Pbl part ii
This presentation is the property of its rightful owner.
Sponsored Links
1 / 41

PBL Part II PowerPoint PPT Presentation


  • 58 Views
  • Uploaded on
  • Presentation posted in: General

PBL Part II. Nancy Allen, Ph.D. College of Education Office of Faculty Development Qatar University. Problem-Based Learning: The Process. Identify objectives/learning outcomes to be addressed. Decide what activities/artifacts will demonstrate mastery. Identify/design assessment instruments.

Download Presentation

PBL Part II

An Image/Link below is provided (as is) to download presentation

Download Policy: Content on the Website is provided to you AS IS for your information and personal use and may not be sold / licensed / shared on other websites without getting consent from its author.While downloading, if for some reason you are not able to download a presentation, the publisher may have deleted the file from their server.


- - - - - - - - - - - - - - - - - - - - - - - - - - E N D - - - - - - - - - - - - - - - - - - - - - - - - - -

Presentation Transcript


Pbl part ii

PBL Part II

Nancy Allen, Ph.D.

College of Education

Office of Faculty Development

Qatar University


Problem based learning the process

Problem-Based Learning: The Process

  • Identify objectives/learning outcomes to be addressed.

  • Decide what activities/artifacts will demonstrate mastery. Identify/design assessment instruments.

  • Decide how much time you have/can give to the activity and set the time apart.

  • Find/design the problem situation.

  • Identify and obtain necessary student resources.

  • Form groups.

  • Begin project.

  • Constantly monitor and coach.


Planning guide

Planning Guide

  • Only one possibility of endless

  • Problem situations

    • Invent or find

    • Search key words

      • Discipline or topic + PBL

      • Discipline or topic + Problem-based Learning

      • Discipline or topic + Problem based learning


Planning guide1

Planning Guide

  • Problem situations

    • Math: http://www2.insa.edu/programs/pbin/problems

    • Language Arts: http://www.chemistry.emory.edu/faculty/ram/Sherlock/includes/case1p1.html

    • Science: http://www.udel.edu/pbl/courses.html


Planning guide2

Planning Guide

  • Assessment

    • Research report

    • Portfolio

    • Debate

    • Presentation

    • Website


Planning guide3

Planning Guide

  • Student resources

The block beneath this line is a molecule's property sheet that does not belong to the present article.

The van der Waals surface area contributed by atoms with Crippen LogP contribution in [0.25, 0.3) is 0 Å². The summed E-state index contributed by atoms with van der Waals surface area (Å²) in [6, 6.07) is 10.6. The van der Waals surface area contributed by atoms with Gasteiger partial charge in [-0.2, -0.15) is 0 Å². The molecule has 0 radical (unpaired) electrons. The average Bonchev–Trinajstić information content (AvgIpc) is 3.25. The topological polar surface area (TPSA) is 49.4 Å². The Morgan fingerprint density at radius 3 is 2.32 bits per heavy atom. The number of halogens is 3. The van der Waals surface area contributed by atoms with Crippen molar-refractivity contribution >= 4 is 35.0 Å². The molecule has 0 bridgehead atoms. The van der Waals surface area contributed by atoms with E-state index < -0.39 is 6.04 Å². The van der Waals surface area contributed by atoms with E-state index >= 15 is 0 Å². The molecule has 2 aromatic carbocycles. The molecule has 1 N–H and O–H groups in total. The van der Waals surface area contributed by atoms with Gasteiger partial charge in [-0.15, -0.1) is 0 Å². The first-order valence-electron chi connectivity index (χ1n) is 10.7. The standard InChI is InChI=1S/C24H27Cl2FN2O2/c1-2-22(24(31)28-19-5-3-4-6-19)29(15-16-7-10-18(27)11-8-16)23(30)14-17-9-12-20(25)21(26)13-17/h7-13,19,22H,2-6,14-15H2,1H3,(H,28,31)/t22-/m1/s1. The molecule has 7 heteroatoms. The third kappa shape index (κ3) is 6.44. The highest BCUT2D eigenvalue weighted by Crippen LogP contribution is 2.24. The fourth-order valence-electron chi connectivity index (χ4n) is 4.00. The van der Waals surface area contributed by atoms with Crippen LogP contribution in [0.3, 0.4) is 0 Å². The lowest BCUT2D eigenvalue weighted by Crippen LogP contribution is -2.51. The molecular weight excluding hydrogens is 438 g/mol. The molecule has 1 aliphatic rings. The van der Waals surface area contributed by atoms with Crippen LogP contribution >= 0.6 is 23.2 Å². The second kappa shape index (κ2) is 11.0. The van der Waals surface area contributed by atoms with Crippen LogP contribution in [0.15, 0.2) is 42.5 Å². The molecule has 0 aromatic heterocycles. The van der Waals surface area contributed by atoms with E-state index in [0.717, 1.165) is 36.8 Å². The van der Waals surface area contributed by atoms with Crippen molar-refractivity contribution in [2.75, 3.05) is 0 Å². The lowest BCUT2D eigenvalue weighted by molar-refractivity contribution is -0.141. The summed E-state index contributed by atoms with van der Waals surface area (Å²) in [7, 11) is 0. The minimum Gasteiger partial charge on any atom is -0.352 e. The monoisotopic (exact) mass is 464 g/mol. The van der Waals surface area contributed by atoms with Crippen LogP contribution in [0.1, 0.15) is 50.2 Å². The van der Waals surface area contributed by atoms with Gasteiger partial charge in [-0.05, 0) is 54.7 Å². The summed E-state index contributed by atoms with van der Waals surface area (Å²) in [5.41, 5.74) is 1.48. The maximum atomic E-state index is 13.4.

• Problem statement

    • Research progress sheets

    • Checklists

    • Presentation

    • Website


Problem based learning the process1

Problem-Based Learning: The Process

  • Present the problem situation.

  • List what is known.

  • Develop a problem statement.

  • List what is needed.

  • List possible actions, recommendations, solutions, or hypotheses.

  • Present and support the solution.


Problem based learning the process2

Problem-Based Learning: The Process

  • Present the problem situation.

  • List what is known.

  • Develop a problem statement.

  • List what is needed.

  • List possible actions, recommendations, solutions, or hypotheses.

  • Present and support the solution.


Pbl planning guide

PBL Planning Guide

  • Resources Needed

    • Support materials for students:

      • Problem situation statement

      • Supportive documents

      • Web track

      • Expert list

      • Print-based resources

      • Opportunities for research


Pbl planning guide1

PBL Planning Guide

  • Resources Needed

    • Assessment Instruments:

      • Problem situation statement

      • Supportive documents

      • Web track

      • Expert list

      • Print-based resources

      • Opportunities for research


1 present the problem statement

1. Present the problem statement.

  • Introduce an "ill-structured" problem or scenario to students. They should not have enough prior knowledge to solve the problem. This simply means they will have to gather necessary information or learn new concepts, principles, or skills as they engage in the problem-solving process.


2 list what is known

2. List what is known.

  • Student groups list what they know about the scenario. This information is kept under the heading: "What do we know?" This may include data from the situation as well as information based on prior knowledge.


3 develop a problem statement

3. Develop a problem statement.